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Iran begins construction on 2nd nuclear power plant

$8.5 billion project launched with Russia’s help will ultimately include 2 facilities expected to go online in 10 years

Illustrative: International Atomic Energy Agency inspectors (2nd and 3rd left) and Iranian technicians at the Natanz nuclear power plant, south of Tehran, on January 20, 2014. (Kazem Ghane/I RNA/ AFP/File)
Illustrative: International Atomic Energy Agency inspectors (2nd and 3rd left) and Iranian technicians at the Natanz nuclear power plant, south of Tehran, on January 20, 2014. (Kazem Ghane/I RNA/ AFP/File)

TEHRAN, Iran — Iran began building its second nuclear power plant with Russian help on Saturday, the first such project since last year’s landmark nuclear deal with world powers, state TV reported.

The project will eventually include two power plants expected to go online in 10 years. Construction on the second plant is set to begin in 2018. The project will cost more than $8.5 billion and produce 1,057 megawatts of electricity.

Russia, along the United States, Britain, France, Germany and China, reached a deal with Iran last year in which Tehran agreed to curb its nuclear program in exchange for the lifting of international sanctions. Iran rejects Western allegations that it is seeking nuclear weapons, insisting its atomic program is for entirely peaceful purposes.

“Construction of the power plant is a symbol of Iran enjoying the results of the nuclear deal,” Senior Vice-President Ishaq Jahangiri said at a ceremony marking the start of the project.

“We will continue working with Russia as a strategic partner and friend,” he added.

The ceremony was held in the southern port city of Bushehr, where Iran’s sole operational nuclear reactor, also built with Russian assistance, produces 1,000 megawatts. It went online in 2011, and the two countries have agreed to cooperate on future projects.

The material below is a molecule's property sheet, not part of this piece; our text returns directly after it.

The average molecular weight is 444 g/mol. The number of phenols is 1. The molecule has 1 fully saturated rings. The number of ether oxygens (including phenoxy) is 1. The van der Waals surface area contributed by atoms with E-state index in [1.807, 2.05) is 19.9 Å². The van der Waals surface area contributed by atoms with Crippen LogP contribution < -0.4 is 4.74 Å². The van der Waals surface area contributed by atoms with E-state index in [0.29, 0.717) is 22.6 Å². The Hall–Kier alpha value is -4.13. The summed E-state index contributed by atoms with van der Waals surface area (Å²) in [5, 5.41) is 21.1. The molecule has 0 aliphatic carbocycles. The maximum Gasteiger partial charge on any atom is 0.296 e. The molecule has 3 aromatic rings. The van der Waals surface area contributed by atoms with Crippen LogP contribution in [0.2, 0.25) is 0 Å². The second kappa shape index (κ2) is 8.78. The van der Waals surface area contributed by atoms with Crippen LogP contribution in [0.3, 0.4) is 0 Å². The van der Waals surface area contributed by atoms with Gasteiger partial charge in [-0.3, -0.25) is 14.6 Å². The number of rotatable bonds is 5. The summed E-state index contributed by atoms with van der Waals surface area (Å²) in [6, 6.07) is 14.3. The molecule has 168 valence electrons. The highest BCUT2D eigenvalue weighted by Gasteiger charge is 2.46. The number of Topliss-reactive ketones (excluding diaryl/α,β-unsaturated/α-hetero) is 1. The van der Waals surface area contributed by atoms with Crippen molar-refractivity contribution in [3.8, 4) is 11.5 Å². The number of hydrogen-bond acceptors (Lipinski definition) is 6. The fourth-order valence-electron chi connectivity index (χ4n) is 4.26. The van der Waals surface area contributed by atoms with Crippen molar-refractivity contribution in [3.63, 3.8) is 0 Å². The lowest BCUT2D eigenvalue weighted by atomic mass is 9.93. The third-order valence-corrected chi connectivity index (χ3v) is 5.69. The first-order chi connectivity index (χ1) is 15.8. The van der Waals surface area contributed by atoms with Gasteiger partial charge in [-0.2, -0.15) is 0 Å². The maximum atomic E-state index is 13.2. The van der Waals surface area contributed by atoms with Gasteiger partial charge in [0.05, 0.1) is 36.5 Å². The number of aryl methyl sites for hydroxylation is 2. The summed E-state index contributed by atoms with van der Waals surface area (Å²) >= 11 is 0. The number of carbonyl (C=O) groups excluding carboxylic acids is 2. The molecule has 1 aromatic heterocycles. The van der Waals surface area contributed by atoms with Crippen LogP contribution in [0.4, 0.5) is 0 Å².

Western nations do not view the Bushehr plant as a proliferation risk because Russia supplies the fuel for the reactor and takes away spent fuel that could otherwise be used to make weapons-grade plutonium.

Iranian President Hassan Rouhani, left, Azerbaijan's President Ilham Aliyev, center, and Russian President Vladimir Putin pose for a photo during their meeting in Baku, Azerbaijan, August 8, 2016. (AP/Alexander Zemlianichenko, pool)
Iranian President Hassan Rouhani, left, Azerbaijan’s President Ilham Aliyev, center, and Russian President Vladimir Putin pose for a photo during their meeting in Baku, Azerbaijan, August 8, 2016. (AP/Alexander Zemlianichenko, pool)

The UN agency monitoring Iran’s nuclear pact with world powers said in a report Thursday that there have been no clear violations of the agreement meant to crimp the ability of Tehran to make atomic weapons.

But in one area of potential concern, the report said Iran has begun to manufacture rotor tubes for centrifuges, machines used to enrich uranium.

Iran is allowed to make such parts but there are limitations.

A view of the reactor building at the Russian-built nuclear power plant in Bushehr, in southern Iran, as the first fuel is loaded, August 21, 2010. (Iran International Photo Agency via Getty Images/via JTA)
A view of the reactor building at the Russian-built nuclear power plant in Bushehr, in southern Iran, as the first fuel is loaded, August 21, 2010. (Iran International Photo Agency via Getty Images/via JTA)

For the 5,060 centrifuges now producing limited amounts of fuel-grade enriched uranium, Tehran must use spare parts stripped from old machines. Parts for more advanced centrifuges would fall under even tighter regulations. Depending on its enrichment level, uranium has a variety of uses ranging from reactor fuel to fissile warhead cores.

The confidential report obtained by The Associated Press said “related technical discussions” on the issue are ongoing.

Copyright 2016 The Associated Press.

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